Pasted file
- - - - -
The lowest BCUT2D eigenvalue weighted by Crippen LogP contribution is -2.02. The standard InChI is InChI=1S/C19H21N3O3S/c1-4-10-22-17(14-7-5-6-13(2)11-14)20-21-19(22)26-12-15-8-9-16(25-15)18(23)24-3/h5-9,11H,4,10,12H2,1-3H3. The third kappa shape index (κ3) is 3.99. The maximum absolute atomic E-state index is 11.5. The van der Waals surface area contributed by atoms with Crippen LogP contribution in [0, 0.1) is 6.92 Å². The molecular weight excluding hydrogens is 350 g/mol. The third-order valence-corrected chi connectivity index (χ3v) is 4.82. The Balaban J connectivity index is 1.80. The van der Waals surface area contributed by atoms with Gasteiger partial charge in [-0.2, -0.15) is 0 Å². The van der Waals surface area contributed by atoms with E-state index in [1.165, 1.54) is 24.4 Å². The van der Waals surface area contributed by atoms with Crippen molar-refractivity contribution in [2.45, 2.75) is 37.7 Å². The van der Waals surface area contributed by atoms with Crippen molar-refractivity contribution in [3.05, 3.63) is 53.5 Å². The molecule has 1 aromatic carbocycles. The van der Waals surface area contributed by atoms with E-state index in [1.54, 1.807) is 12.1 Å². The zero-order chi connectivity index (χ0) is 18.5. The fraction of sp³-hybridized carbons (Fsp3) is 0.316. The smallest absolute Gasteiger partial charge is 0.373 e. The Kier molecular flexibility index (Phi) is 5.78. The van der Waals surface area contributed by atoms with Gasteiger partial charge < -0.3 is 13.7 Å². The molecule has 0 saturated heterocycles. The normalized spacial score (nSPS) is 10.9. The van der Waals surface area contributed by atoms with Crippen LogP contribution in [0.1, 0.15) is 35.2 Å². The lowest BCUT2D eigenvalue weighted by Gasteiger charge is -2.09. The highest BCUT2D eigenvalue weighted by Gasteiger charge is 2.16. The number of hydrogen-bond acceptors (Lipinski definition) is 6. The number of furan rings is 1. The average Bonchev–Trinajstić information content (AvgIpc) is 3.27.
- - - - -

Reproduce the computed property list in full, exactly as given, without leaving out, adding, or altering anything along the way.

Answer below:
The lowest BCUT2D eigenvalue weighted by Crippen LogP contribution is -2.02. The standard InChI is InChI=1S/C19H21N3O3S/c1-4-10-22-17(14-7-5-6-13(2)11-14)20-21-19(22)26-12-15-8-9-16(25-15)18(23)24-3/h5-9,11H,4,10,12H2,1-3H3. The third kappa shape index (κ3) is 3.99. The maximum absolute atomic E-state index is 11.5. The van der Waals surface area contributed by atoms with Crippen LogP contribution in [0, 0.1) is 6.92 Å². The molecular weight excluding hydrogens is 350 g/mol. The third-order valence-corrected chi connectivity index (χ3v) is 4.82. The Balaban J connectivity index is 1.80. The van der Waals surface area contributed by atoms with Gasteiger partial charge in [-0.2, -0.15) is 0 Å². The van der Waals surface area contributed by atoms with E-state index in [1.165, 1.54) is 24.4 Å². The van der Waals surface area contributed by atoms with Crippen molar-refractivity contribution in [2.45, 2.75) is 37.7 Å². The van der Waals surface area contributed by atoms with Crippen molar-refractivity contribution in [3.05, 3.63) is 53.5 Å². The molecule has 1 aromatic carbocycles. The van der Waals surface area contributed by atoms with E-state index in [1.54, 1.807) is 12.1 Å². The zero-order chi connectivity index (χ0) is 18.5. The fraction of sp³-hybridized carbons (Fsp3) is 0.316. The smallest absolute Gasteiger partial charge is 0.373 e. The Kier molecular flexibility index (Phi) is 5.78. The van der Waals surface area contributed by atoms with Gasteiger partial charge < -0.3 is 13.7 Å². The molecule has 0 saturated heterocycles. The normalized spacial score (nSPS) is 10.9. The van der Waals surface area contributed by atoms with Crippen LogP contribution in [0.1, 0.15) is 35.2 Å². The lowest BCUT2D eigenvalue weighted by Gasteiger charge is -2.09. The highest BCUT2D eigenvalue weighted by Gasteiger charge is 2.16. The number of hydrogen-bond acceptors (Lipinski definition) is 6. The number of furan rings is 1. The average Bonchev–Trinajstić information content (AvgIpc) is 3.27.